Friday, June 10, 2011

FRIDAY FOLLIES: on Palin's world, Trump's fence, and, more important, remembering Les Paul

Sarah Palin knows her history.  It's our history that throws her.  Go ahead and laugh if you want to. Sarah still says Paul Revere was warning the British, and if you can't figure out why, it's your problem not hers.  People who like her (or maybe it was people whose bread she butters) even tried to change the Revere story on Wikipedia to more closely reflect Palin's version.  It didn't happen, but it doesn't matter.  She's just so darned cute, idn't she? Golly.

 Is Donald Trump still thinking of running for president?  Or is he setting his sights even higher?  Here's his latest warning:

 “I am watching very carefully. If the wrong person is nominated you watch what happens with Donald Trump and what he does, because we have to beat Obama. This country cannot last any longer with Obama as our president.”

I don't know.  Here's another goofball we like to laugh at, but sometimes while we're laughing larger forces are at work and we end up having to turn that smile upside down.  Last Week Jonathan Turley wrote about third-person Donald's actions in far-off Caledonia, where he's building a huge golf course complex:

In Scotland, Trump is bullying a Scottish couple who have had the temerity to refuse to surrender their home to his development. Trump is reportedly not only seeking governmental order to acquire the land but he encircled the home with a fence and then charged the couple with half of its cost — hitting David Milne, 46, and his wife Moira with a bill for £2820 for a fence they do not want. 

So when Trump says he's not running for president but he's going to do something drastic if Obama wins again, doesn't that sound like a threat?  What could he mean?  Shouldn't we be pressing him for more details?  I mean, it's not like he's going to clam up over one little question.

Hey you kids!  Republicans in charge here.  Just go home.  Now!  Student representatives in Iowa got a chance to go before the state education appropriations committee last week to put in their two cents about rising education costs.  This is what they heard from Shawn Hamerlinck, the ranking Republican on the committee:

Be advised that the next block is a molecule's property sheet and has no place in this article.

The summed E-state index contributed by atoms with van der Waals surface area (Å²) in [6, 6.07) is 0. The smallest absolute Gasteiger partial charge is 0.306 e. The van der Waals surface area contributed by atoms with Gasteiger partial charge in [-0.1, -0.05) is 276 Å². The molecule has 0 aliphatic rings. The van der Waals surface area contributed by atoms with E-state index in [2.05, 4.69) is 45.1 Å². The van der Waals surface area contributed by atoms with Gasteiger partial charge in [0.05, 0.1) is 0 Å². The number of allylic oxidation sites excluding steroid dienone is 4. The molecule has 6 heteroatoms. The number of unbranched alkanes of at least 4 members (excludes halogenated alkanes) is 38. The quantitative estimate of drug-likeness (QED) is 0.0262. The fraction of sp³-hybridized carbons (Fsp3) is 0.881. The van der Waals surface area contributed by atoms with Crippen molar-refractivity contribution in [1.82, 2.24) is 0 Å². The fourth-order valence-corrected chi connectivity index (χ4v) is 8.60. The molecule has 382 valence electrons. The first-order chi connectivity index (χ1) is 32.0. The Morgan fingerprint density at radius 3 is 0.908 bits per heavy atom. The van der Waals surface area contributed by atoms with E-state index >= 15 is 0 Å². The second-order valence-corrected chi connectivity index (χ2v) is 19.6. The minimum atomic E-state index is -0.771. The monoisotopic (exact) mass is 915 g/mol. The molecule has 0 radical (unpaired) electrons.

“I do not like it when students actually come here and lobby me for funds. That’s just my opinion. I want to wish you guys the best. I want you to go home and graduate. But this political theater, leave the circus to us OK? Go home and enjoy yourselves. I want to thank you for joining us and though I have to concede, your time speaking before us is kind of a tad intense. It’s probably a pretty new experience. You probably prepared for it for days and you sat there in front of us trying to make sure your remarks were just right, and that’s a good thing. But actually spending your time worrying about what we’re doing up here, I don’t want you to do that. Go back home. Thanks guys.”
 (Thanks to Eclectablog, where I first found the story.)

Another Weiner speaks out:  It ain't funny.   Writer Eric Weiner has had enough of the jokes at his expense.  He may not be an Anthony but he's still a Weiner:
 The truth is I don’t know how to feel about my namesake, caught recently with his pants (nearly) down. On the one hand, as a fellow Weiner, I feel his pain. On the other hand, he has given us Weiners a bad name, and let’s face it: we didn’t have a great one to begin with.

 Pringles inventor Fredric Baur is canned for the last time.  Time reports that Baur's ashes were poured into two Pringles canisters and buried.  Much thought went into which flavor canister would be most appropriate, but in the end the Original won out.  (Good choice.  What else, actually?)

Moment of Sublime:  Yesterday Google paid tribute to Les Paul on what would have been his 96th birthday by creating a guitar-like instrument that plays notes when you mouse over the strings.  Once a tune had been created, it could then be recorded and sent to Google.  It was so popular, they're leaving it up through today.  I watched Rachel Maddow plunk it and play last night, but when I try it I don't get any sound.  I can move the strings and they color up, but they won't sing to me. (The computer hates me and it always has.  I'm too much in love with it to give it up now, but this relationship borders on SM and that's just crazy.  But never mind my little rant here.  The point is, I've lost any chance at being a published composer, an achievement I didn't even know I wanted, but now it seems I desperately do.)

 Cartoon of the Week:

Walt Handelsman, Newsday


  1. I love the comic. It's perfect. One freedom loving gal, and one mosquito who is a constant annoyance on the freedom loving gal. How appropriate!

  2. Hi Stan, I thought it was perfect, too. Sometimes the cartoonists can say more in one frame than we can say in 1,000 words!

  3. Good news if you missed the Les Paul musical tribute. Google has decided to make it permanent. It's here:

  4. And more: You can access all of Google's logos here:


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